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“ Thereat the Archer-goddess, the child of Zeus, waxed wroth and sent against him a fierce wild boar, white of tusk, [540] that wrought much evil, wasting1 the orchard land of Oeneus; many a tall tree did he uproot and cast upon the ground, aye, root and apple blossom therewith. But the boar did Meleager, son of Oeneus, slay, when he had gathered out of many cities huntsmen [545] and hounds; for not of few men could the boar have been slain, so huge was he; and many a man set he upon the grievous pyre. But about his body the goddess brought to pass much clamour and shouting concerning his head and shaggy hide, between the Curetes and the great-souled Aetolians. [550] Now so long as Meleager, dear to Ares, warred, so long went it ill with the Curetes, nor might they abide without their wall, for all they were very many. But when wrath entered into Meleager, wrath that maketh the heart to swell in the breasts also of others, even though they be wise, [555] he then, wroth at heart against his dear mother2 Althaea, abode beside his wedded wife, the fair Cleopatra, daughter of Marpessa of the fair ankles, child of Evenus, and of Idas that was mightiest of men that were then upon the face of earth; who also took his bow to face the king [560] Phoebus Apollo for the sake of the fair-ankled maid.3 Her of old in their halls had her father and honoured mother called Halcyone by name, for that the mother herself in a plight even as that of the halcyon-bird of many sorrows,4 wept because Apollo that worketh afar had snatched her child away. [565] By her side lay Meleager nursing his bitter anger, wroth because of his mother's curses; for she prayed instantly to the gods, being grieved for her brother's slaying; and furthermore instantly beat with her hands upon the all-nurturing earth, calling upon Hades and dread Persephone, [570] the while she knelt and made the folds of her bosom wet with tears, that they should bring death upon her son; and the Erinys that walketh in darkness heard her from Erebus, even she of the ungentle heart. Now anon was the din of the foemen risen about their gates, and the noise of the battering of walls, and to Meleager the elders [575] of the Aetolians made prayer, sending to him the best of the priests of the gods, that he should come forth and succour them, and they promised him a mighty gift; they bade him, where the plain of lovely Calydon was fattest, there choose a fair tract of fifty acres, the half of it vineland, [580] and the half clear plough-land, to be cut from out the plain. ”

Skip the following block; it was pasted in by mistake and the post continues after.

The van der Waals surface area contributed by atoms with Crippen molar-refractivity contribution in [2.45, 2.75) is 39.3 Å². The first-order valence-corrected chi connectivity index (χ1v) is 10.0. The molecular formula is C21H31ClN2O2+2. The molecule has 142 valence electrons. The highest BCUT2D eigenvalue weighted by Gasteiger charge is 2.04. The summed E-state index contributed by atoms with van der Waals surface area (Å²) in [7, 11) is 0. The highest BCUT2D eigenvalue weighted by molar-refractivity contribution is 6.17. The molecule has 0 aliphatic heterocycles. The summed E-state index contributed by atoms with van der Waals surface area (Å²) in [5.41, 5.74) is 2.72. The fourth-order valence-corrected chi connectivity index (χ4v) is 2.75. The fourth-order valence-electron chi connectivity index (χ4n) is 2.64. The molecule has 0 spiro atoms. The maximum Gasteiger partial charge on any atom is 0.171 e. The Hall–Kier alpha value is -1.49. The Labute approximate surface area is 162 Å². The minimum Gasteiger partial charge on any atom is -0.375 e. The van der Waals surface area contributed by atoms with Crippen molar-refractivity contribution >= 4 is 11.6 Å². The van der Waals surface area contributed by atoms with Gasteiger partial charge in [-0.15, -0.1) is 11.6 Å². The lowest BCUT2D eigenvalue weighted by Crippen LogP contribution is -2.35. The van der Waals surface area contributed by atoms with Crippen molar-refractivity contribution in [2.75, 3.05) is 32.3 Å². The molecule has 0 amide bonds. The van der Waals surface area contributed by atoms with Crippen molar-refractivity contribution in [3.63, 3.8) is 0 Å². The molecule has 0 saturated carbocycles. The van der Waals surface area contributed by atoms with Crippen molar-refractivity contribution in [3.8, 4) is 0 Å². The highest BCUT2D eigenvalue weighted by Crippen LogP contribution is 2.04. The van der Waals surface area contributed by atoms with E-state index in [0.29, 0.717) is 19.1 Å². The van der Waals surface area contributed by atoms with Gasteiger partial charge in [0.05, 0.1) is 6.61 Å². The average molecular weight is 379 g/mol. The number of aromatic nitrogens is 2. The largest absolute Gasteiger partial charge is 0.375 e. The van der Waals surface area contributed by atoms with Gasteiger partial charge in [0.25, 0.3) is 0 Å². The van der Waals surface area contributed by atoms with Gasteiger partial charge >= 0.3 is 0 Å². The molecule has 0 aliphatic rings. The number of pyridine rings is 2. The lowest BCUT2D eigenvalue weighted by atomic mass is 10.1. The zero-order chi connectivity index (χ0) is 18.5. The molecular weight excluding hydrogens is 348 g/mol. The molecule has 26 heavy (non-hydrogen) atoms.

1 421.1

2 423.1

3 423.2

4 423.3

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    • Sir Richard C. Jebb, Commentary on Sophocles: Ajax, 784
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